We turn to it when attack and insult are directed against us, when need and suffering press in upon us. The Lord led our fathers from generation to generation. He will continue to lead us and our children through our days.

We stand before our God; we draw strength from His Commandments, which we obey. We bow down before Him, and we stand upright before Men. Him we serve, and remain steadfast in all the changes around us. We put our faith in Him in humility and our way ahead is clear, we see our future….

Monday, October 7, 2019

"Proud-of-itself anger"

.... Throughout most of American cultural history, uncontrolled anger was regarded as a personal weakness, and public expression of anger outside some limited circumstances was regarded as shameful. The high regard in which his countrymen regarded George Washington drew in part from his mastery of his own explosive temper. Washington’s famous ‘dignity’ was achieved by quelling his overtowering anger. What was good for George was good for everyone else. All through the 19th century, the nation’s presses poured out manuals for married couples on how to manage domestic disagreements without descending into anger. Books on childrearing emphasized teaching the young emotional self-discipline. The nation’s literary culture grew up on stories about the destructiveness of uncontrolled anger. Ahab’s quest for vengeance against the great white whale isn’t intended as praise for the captain’s virtuosity in expressing his passion.

The good man in our national mythology was the one who learned to face provocation with cool self-mastery. The good woman too. At one point in Louisa May Alcott’s Little Women, Jo’s mother, ‘Marmee’, counsels her about her ‘dreadful temper’. She tells Jo that she too had a terrible temper and is still ‘angry nearly every day of my life’. But she has learned ‘not to show it’. Forty years of trying to cure it have only taught her that it can’t be cured, only controlled. ....

For too many Americans, anger has become the default emotion. We should recognize this, however, as a particular historical moment. It wasn’t always this way, and it won’t last forever.

We are in an age of anger — the Gilded Rage — that embodies the breakdown of older social norms for which we have as yet no compelling substitutes. New anger was distilled by the cultural left over several generations but bottled and sold to the cultural right, first through talk radio and eventually through Trump. The left’s attack on ‘angry white men’ as the source of the nation’s animosities misses the mark. Those white men, in one of the left’s fashionable words, ‘appropriated’ the style of vituperative grievance from the norm-breakers of the left....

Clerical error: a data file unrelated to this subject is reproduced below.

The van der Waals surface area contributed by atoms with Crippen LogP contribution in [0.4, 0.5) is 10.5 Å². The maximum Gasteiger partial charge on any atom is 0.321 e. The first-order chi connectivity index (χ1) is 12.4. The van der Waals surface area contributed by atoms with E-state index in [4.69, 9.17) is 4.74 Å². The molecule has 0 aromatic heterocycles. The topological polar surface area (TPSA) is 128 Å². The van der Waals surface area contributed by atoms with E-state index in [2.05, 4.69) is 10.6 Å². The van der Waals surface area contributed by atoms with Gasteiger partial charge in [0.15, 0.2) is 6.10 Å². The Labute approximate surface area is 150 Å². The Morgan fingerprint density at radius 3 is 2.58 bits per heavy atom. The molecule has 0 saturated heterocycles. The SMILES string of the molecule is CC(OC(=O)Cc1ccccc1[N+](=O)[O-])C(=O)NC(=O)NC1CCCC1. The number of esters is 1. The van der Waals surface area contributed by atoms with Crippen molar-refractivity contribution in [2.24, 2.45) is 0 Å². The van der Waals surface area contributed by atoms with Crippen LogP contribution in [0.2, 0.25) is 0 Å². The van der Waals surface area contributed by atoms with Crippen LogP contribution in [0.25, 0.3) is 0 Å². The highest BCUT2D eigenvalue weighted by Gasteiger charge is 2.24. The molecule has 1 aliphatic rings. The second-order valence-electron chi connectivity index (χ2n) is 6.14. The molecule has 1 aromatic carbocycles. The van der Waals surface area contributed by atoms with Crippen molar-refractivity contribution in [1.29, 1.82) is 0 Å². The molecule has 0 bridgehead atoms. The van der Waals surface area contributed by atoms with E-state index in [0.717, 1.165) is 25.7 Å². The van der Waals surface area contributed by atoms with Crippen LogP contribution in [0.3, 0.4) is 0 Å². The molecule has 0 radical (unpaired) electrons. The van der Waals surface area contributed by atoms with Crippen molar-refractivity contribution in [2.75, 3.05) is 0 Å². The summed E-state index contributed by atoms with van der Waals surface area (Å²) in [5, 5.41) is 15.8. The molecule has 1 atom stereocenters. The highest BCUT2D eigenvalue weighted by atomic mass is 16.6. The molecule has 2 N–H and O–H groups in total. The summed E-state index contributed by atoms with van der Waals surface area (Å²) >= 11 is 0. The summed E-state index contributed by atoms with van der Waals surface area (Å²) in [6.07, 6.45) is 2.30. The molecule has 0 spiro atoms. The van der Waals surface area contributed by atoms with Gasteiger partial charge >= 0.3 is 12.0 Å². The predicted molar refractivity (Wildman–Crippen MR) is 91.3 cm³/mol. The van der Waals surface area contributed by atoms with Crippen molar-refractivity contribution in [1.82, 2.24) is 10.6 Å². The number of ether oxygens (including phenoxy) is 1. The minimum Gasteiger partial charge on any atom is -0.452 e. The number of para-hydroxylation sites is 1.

Proud-of-itself anger is now, unfortunately, a dominating presence in our national life: a permission slip to treat others rudely and to spew contempt on the innocent if we believe we are acting on some higher principle such as ‘social justice’.

This speaks to a profound confusion in the country about what’s important and what it means to be a citizen of a self-governing republic. When our ability to govern our everyday selves by stilling our worst impulses disintegrates, our capacity to participate in governing others collapses too. ....

Friday, October 4, 2019

“There was silence in heaven..."

From "Make a Joyful Silence Unto the Lord" at Christianity Today:
In the Bible, silence in worship is commanded, modeled, and inferred.

First, it is commanded.

In Psalm 46:10, the psalmist, speaking in God’s name, issues a general directive: “Be still and know that I am” (Psalm 46:10). In the word that comes to the prophet Zephaniah, we find a similar injunction to “be silent before the Lord” (Zeph. 1:7). In Proverbs 30:32, the matter is put more bluntly: “Put your hand on your mouth.” In Isaiah 41:1, we hear a word that the Lord speak[s] to one and all: “Listen to me in silence.” Is there any other way to listen to God? For both the prophet and the psalmist, the answer is decidedly no.

Silence is also modeled for us. In Psalm 62:5, we find the psalmist describing what presumably represents his usual disposition before God: “My soul waits in silence for God.” In Deuteronomy 27:9, we see Moses speaking to Israel this word: “Keep silence and hear.”

First Kings 19 is perhaps the most famous passage on this topic. The angel of the Lord tells Elijah to stand on the mountain, for the Lord is about to pass by. First a great wind appears, but the Lord is not in this tempestuous wind. After that, an earthquake occurs, but the Lord does not reveal himself there, either. After the earthquake, a fire, and after the fire, silence. It is in this “sound of sheer silence” (1 Kings 19:12, NRSV) that the Lord appears.

Certain things, the text suggests, can only be known about God in the absence of sound. ....